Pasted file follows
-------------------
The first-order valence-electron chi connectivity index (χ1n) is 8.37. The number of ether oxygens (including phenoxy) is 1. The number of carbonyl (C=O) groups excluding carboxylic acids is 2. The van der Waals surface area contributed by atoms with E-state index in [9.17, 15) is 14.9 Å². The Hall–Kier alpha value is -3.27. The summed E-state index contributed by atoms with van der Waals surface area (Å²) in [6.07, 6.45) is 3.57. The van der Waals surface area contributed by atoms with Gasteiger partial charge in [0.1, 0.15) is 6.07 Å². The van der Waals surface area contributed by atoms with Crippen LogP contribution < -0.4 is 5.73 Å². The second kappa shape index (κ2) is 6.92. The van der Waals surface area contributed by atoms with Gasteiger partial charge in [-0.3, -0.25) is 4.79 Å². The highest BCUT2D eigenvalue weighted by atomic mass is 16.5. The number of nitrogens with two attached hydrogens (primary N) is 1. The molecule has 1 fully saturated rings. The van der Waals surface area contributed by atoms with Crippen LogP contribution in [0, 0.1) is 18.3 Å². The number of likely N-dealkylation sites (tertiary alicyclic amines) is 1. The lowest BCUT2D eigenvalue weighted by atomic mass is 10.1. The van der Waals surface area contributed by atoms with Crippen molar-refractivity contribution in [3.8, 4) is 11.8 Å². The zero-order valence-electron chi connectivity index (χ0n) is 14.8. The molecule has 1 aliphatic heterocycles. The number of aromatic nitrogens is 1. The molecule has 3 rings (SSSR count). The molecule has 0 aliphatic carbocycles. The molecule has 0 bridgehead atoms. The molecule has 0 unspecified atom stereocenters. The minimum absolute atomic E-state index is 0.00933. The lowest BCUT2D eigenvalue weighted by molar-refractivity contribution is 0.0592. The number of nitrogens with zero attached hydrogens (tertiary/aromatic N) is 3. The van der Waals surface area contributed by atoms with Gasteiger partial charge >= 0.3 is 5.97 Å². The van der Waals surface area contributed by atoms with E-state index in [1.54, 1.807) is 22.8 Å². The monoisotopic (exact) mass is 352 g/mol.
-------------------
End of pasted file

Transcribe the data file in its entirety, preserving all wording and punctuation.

The first-order valence-electron chi connectivity index (χ1n) is 8.37. The number of ether oxygens (including phenoxy) is 1. The number of carbonyl (C=O) groups excluding carboxylic acids is 2. The van der Waals surface area contributed by atoms with E-state index in [9.17, 15) is 14.9 Å². The Hall–Kier alpha value is -3.27. The summed E-state index contributed by atoms with van der Waals surface area (Å²) in [6.07, 6.45) is 3.57. The van der Waals surface area contributed by atoms with Gasteiger partial charge in [0.1, 0.15) is 6.07 Å². The van der Waals surface area contributed by atoms with Crippen LogP contribution < -0.4 is 5.73 Å². The second kappa shape index (κ2) is 6.92. The van der Waals surface area contributed by atoms with Gasteiger partial charge in [-0.3, -0.25) is 4.79 Å². The highest BCUT2D eigenvalue weighted by atomic mass is 16.5. The number of nitrogens with two attached hydrogens (primary N) is 1. The molecule has 1 fully saturated rings. The van der Waals surface area contributed by atoms with Crippen LogP contribution in [0, 0.1) is 18.3 Å². The number of likely N-dealkylation sites (tertiary alicyclic amines) is 1. The lowest BCUT2D eigenvalue weighted by atomic mass is 10.1. The van der Waals surface area contributed by atoms with Crippen molar-refractivity contribution in [3.8, 4) is 11.8 Å². The zero-order valence-electron chi connectivity index (χ0n) is 14.8. The molecule has 1 aliphatic heterocycles. The number of aromatic nitrogens is 1. The molecule has 3 rings (SSSR count). The molecule has 0 aliphatic carbocycles. The molecule has 0 bridgehead atoms. The molecule has 0 unspecified atom stereocenters. The minimum absolute atomic E-state index is 0.00933. The lowest BCUT2D eigenvalue weighted by molar-refractivity contribution is 0.0592. The number of nitrogens with zero attached hydrogens (tertiary/aromatic N) is 3. The van der Waals surface area contributed by atoms with Gasteiger partial charge >= 0.3 is 5.97 Å². The van der Waals surface area contributed by atoms with E-state index in [1.54, 1.807) is 22.8 Å². The monoisotopic (exact) mass is 352 g/mol.